Critically Underrated: Studying the Data Distribution Service (DDS) Protocol

By Federico Maggi, Rainer Vosseler (Trend Micro Research), Mars Cheng, Patrick Kuo, Chizuru Toyama, Ta-Lun Yen (TXOne Networks), Erik Boasson (ADLINK), and Victor Mayoral Vilches (Alias Robotics)

Despite being unknown even to industry practitioners, the Data Distribution Service (DDS) protocol has been in use for more than a decade. This middleware software technology is responsible for running billions of public and private devices and mechanisms currently in use.  DDS is integral in embedded systems that require real-time machine-to-machine communication, facilitating a reliable communication layer between sensors, controllers, and actuators.

This technology is situated at the beginning of the supply chain as a layer that connects, controls, and monitors applications, sensors, and actuators, aimed at maintaining interoperability and fault tolerance. It is used in various critical sectors such as healthcare, transportation, industrial internet of things (IIoT), robotics, aeronautics, and the military, among others. Given these factors, this makes the middleware technology an attractive target for attackers.

We analyzed this software and found multiple security vulnerabilities. This blog lists 13 identified security gaps that were assigned new CVE IDs found in the six most common DDS implementations, mostly concerning deployment. We also show a preview of the security gaps we found in the standard’s specification and a summary of our testing procedure. For details on the known vulnerabilities, attack scenarios, and research methodology, read our full paper “A Security Analysis of the Data Distribution Service (DDS) Protocol.” All the vulnerabilities found have been disclosed and patched or mitigated by their respective vendors.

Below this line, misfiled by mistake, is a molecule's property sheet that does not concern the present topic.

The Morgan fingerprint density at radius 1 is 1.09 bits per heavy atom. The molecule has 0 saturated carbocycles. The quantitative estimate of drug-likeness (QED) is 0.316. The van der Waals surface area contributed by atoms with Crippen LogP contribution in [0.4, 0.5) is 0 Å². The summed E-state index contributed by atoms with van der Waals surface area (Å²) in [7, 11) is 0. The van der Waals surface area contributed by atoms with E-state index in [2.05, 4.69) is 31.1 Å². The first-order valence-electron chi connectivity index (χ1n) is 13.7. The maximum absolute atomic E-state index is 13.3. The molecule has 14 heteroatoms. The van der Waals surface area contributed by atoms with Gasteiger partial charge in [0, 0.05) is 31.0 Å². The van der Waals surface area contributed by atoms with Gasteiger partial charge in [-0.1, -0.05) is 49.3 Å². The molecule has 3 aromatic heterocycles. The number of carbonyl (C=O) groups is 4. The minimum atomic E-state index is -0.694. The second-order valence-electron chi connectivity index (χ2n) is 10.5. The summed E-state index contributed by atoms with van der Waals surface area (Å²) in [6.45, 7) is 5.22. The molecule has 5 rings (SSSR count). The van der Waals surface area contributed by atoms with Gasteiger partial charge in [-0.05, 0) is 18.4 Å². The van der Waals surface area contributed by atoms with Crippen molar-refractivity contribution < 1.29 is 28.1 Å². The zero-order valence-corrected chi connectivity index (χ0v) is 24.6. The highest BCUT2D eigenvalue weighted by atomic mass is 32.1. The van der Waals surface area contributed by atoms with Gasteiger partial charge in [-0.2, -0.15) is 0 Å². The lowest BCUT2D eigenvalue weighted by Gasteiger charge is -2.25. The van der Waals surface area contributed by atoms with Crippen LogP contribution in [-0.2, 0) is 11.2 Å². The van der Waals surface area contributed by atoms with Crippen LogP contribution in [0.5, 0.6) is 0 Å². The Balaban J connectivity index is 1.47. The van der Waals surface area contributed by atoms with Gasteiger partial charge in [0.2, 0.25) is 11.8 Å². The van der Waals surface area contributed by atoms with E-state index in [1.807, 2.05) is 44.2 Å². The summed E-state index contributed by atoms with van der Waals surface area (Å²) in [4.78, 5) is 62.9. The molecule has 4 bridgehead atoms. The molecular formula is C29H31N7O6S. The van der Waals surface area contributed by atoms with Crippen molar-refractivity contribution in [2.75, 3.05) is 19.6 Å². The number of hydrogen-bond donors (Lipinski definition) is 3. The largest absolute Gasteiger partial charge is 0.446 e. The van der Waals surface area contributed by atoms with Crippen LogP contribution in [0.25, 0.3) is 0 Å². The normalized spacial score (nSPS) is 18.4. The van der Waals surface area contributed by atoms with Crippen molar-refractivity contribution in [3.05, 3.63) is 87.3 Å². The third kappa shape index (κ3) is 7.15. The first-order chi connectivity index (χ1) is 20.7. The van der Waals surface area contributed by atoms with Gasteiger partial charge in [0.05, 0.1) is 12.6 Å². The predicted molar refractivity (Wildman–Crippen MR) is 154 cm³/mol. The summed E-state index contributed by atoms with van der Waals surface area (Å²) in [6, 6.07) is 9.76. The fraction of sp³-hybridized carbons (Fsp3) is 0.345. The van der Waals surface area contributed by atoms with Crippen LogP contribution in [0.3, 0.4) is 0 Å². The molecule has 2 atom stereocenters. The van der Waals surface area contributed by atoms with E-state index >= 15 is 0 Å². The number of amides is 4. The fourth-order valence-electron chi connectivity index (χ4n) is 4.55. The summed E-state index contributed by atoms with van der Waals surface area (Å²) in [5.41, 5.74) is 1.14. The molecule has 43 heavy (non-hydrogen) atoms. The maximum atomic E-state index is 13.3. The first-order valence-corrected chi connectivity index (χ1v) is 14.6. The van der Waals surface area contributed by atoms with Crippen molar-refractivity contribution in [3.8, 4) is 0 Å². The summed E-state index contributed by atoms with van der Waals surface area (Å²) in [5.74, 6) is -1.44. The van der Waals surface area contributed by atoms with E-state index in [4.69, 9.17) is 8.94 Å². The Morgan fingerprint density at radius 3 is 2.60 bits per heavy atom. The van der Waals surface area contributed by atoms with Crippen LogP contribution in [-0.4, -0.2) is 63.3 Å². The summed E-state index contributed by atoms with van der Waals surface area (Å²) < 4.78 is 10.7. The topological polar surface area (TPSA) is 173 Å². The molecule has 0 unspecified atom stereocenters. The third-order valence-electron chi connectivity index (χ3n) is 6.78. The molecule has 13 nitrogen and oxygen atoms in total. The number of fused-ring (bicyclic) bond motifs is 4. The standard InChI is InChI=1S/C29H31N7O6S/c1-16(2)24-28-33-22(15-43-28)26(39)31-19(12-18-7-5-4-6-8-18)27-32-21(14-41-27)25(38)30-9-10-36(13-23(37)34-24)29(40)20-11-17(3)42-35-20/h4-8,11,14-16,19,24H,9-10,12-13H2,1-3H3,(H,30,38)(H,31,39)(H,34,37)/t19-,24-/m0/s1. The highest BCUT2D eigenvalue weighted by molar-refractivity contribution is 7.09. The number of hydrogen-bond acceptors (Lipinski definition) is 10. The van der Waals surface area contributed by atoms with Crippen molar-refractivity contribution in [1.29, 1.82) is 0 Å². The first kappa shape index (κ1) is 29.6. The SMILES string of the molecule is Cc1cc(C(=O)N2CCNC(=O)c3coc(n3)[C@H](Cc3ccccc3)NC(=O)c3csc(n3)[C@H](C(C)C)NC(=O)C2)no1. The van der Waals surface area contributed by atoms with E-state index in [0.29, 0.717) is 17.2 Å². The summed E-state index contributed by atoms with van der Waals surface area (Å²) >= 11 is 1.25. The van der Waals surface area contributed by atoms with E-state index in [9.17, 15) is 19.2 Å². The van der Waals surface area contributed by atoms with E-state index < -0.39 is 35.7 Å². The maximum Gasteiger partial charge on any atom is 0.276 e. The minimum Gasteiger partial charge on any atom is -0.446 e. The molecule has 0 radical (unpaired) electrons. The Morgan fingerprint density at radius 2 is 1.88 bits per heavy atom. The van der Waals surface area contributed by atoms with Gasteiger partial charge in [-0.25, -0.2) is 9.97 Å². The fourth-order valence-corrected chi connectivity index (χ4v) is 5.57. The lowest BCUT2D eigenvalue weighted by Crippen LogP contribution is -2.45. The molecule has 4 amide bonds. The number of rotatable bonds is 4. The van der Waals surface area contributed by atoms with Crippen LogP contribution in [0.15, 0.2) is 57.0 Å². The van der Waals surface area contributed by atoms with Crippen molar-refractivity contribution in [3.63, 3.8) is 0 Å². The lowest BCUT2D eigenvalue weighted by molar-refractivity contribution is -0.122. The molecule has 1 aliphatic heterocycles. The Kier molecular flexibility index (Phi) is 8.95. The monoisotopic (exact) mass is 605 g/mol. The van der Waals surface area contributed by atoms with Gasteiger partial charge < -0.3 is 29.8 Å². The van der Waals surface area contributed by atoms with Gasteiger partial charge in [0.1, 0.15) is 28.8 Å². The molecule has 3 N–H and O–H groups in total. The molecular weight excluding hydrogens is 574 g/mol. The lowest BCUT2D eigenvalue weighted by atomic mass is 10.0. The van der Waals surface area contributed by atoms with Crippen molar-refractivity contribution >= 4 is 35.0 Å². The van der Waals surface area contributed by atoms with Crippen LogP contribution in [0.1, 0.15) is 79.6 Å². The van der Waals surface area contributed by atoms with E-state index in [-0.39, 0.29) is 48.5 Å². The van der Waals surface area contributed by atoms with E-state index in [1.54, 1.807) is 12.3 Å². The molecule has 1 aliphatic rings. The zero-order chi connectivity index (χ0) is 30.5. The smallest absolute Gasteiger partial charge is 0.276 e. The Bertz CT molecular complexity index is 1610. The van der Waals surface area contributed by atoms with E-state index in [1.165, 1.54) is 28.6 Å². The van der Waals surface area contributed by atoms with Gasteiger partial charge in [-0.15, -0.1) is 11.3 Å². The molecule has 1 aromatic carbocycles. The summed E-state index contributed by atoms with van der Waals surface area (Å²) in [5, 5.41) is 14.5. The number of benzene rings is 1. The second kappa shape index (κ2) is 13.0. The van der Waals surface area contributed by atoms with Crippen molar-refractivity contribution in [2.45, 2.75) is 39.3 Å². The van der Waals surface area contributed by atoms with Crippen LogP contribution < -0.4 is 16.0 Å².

New vulnerabilities

We studied six widely used DDS implementations, chosen based on executions’ number of users and customers in the critical sectors globally.  We also looked at each implementation’s real-time publish-subscribe (RTPS) packet, as DDS is dependent on its own lower layer standard protocol.

Notably, we also studied the Robot Operating System 2 (ROS 2) because it uses DDS as its default standard operating system (OS) middleware for all robotics and automation use cases. Given the service’s position as a security and operations building block, all vulnerabilities that affect DDS also affect the rest of the software stack, such as RTPS and all ROS 2 instances.

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